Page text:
Edward Burne-Jones (1833 - 1898)



October 28, 2003
New York, NY, US

More About this Item

Description: signed with monogram (lower left)
Dimensions: 11 3/8 by 6 1/2 in.
29 by 16.5 cm
Artist or Maker: SIR EDWARD COLEY BURNE-JONES A.R.A., British, 1833-1898
Medium: watercolor and bodycolor on panel
Literature: Stephen Wildman and John Christian, Edward Burne-Jones: Victorian Artist-Dreamer, New York, The Metropolitan Museum of Art, 1998, pp. 66-69
Collection of T. E. Plint, Leeds
Mr. and Mrs. Bernard Berenson
Dr. John Walker, Washington, D.C.
Thence by descent
Notes: The young Burne-Jones and his wife, Georgiana, spent the summer of 1860 with friends William and Jane Morris at their new home Red House, Upton in Kent. Burne-Jones collaborated frequently with Rossetti during this period; both artists had recently started painting with gouache and gum arabic on panel, a medium resembling oil. Sidonia von Bork is one of two panels of the same size and subject Burne-Jones executed in 1860, the other version is in the Tate Gallery, London. His father designed and made the frames for both pictures and they are rare examples of a frame workshop that briefly existed (Wildman, p. 66).

Johann Wilhelm Meingold published Sidonia von Bork: Die Klosterhexe in 1847 and Lady Wilde, Oscar Wilde's mother, released the novel two years later in English as Sidonia the Sorceress. Sidonia was a legendary noblewoman from Pomerania who, in 1620, was accused of being a witch and burned at the stake. Living in the house of Pomerania, Sidonia wielded a great and vicious power over the family, for her beauty was so great that all who beheld her fell in love. Sidonia exercised this advantage cruelly; in league with her lover, she bewitched the entire ruling house, causing their death or sterility.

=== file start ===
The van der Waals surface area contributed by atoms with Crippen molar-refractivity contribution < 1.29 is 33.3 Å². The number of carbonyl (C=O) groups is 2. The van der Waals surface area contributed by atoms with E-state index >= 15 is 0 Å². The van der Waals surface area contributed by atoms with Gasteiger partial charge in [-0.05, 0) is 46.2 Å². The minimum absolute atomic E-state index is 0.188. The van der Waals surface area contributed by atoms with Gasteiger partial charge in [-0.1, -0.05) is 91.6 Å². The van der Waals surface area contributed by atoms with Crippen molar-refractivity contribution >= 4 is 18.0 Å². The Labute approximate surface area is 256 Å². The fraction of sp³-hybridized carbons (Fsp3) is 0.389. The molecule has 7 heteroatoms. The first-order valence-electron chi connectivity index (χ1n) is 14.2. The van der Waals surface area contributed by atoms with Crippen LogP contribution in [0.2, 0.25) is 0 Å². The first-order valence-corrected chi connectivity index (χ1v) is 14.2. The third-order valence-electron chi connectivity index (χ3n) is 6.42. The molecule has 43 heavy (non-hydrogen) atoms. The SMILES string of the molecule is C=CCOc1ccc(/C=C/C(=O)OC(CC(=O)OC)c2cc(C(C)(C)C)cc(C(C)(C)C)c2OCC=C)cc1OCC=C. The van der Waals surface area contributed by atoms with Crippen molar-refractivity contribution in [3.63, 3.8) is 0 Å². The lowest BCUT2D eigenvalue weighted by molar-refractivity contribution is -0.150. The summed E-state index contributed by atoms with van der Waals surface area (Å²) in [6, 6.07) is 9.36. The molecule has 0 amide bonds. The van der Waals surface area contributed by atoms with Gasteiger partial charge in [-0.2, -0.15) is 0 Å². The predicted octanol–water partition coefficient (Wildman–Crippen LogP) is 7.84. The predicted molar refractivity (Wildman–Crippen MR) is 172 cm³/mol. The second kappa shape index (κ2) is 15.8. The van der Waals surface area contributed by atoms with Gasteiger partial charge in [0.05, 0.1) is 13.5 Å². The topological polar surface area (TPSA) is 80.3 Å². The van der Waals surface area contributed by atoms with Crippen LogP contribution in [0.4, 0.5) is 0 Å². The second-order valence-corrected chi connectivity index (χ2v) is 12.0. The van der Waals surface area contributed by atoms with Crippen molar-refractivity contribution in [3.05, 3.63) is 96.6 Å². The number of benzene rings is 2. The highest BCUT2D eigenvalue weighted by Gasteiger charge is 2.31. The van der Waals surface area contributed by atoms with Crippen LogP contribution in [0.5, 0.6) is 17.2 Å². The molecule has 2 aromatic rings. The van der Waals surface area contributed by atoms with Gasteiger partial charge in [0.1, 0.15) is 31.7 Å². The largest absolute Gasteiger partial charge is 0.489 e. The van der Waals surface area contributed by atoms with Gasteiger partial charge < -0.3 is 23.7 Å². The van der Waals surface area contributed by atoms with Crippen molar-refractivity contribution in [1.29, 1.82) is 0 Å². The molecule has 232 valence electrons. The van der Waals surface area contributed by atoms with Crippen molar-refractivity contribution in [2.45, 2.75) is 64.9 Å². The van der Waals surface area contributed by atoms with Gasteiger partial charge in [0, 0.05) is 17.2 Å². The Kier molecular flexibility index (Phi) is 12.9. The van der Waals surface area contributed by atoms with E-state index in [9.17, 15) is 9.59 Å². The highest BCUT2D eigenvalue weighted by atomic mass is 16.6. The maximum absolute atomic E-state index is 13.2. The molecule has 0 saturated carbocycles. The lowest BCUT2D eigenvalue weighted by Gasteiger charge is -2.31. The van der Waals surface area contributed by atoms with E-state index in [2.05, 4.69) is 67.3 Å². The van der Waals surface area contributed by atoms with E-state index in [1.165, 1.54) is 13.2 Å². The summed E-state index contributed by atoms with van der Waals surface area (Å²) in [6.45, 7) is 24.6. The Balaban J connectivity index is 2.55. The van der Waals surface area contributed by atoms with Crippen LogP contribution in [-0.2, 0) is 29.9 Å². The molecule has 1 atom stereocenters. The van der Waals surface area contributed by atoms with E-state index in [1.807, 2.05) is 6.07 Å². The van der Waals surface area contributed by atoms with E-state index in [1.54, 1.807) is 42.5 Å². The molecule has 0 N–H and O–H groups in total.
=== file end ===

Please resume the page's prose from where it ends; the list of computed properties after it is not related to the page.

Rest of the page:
Meinhold, Rossetti, Wilde and Swinburne all shared the fashionable male obsession for stories of femme fatales and Sidonia was a particular favorite. Rossetti declared a "positive passion" for the novel; Swinburne named it a "real work of genius" (Wildman, p. 67). For the Victorian intellectual bourgeois, knowledge of esoteric literary fads, like the cult surrounding Sidonia, was a mark of stylish and urbane distinction.

Edith Wharton wrote the following letter to her friend Mary Berenson, wife of the famous art critic Bernard Berenson, who owned the picture at the time. The Berensons later sold the work to John Walker, Director of the National Gallery in Washington.

Dearest Mary: I wonder if you know the joy you left behind you here in entrusting me with that jewel of a picture? Many times I go to London one of my first pilgrimages is to the Tate Gallery, and my first homage there is paid to Sidonia! For years the little creature has haunted me like a passion and there is something almost uncanny in meeting her baleful gaze whenever I enter the library, and having the opportunity to caress at leisure the rich mysterious folds of her brocade. I simply don't know how to thank you for the privilege. ___ this box of "mints" is not intended as a "slight return" but are offered because I seem to remember that you liked them!

With love ___ Edith

You must let me know in due time how to send Sidonia back.

This letter will be sold on December 10, 2003 in Sotheby's sale of Fine Books and Manuscripts including Americana.

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19th Century European Art

October 28, 2003, 12:00 AM EST

New York, NY, US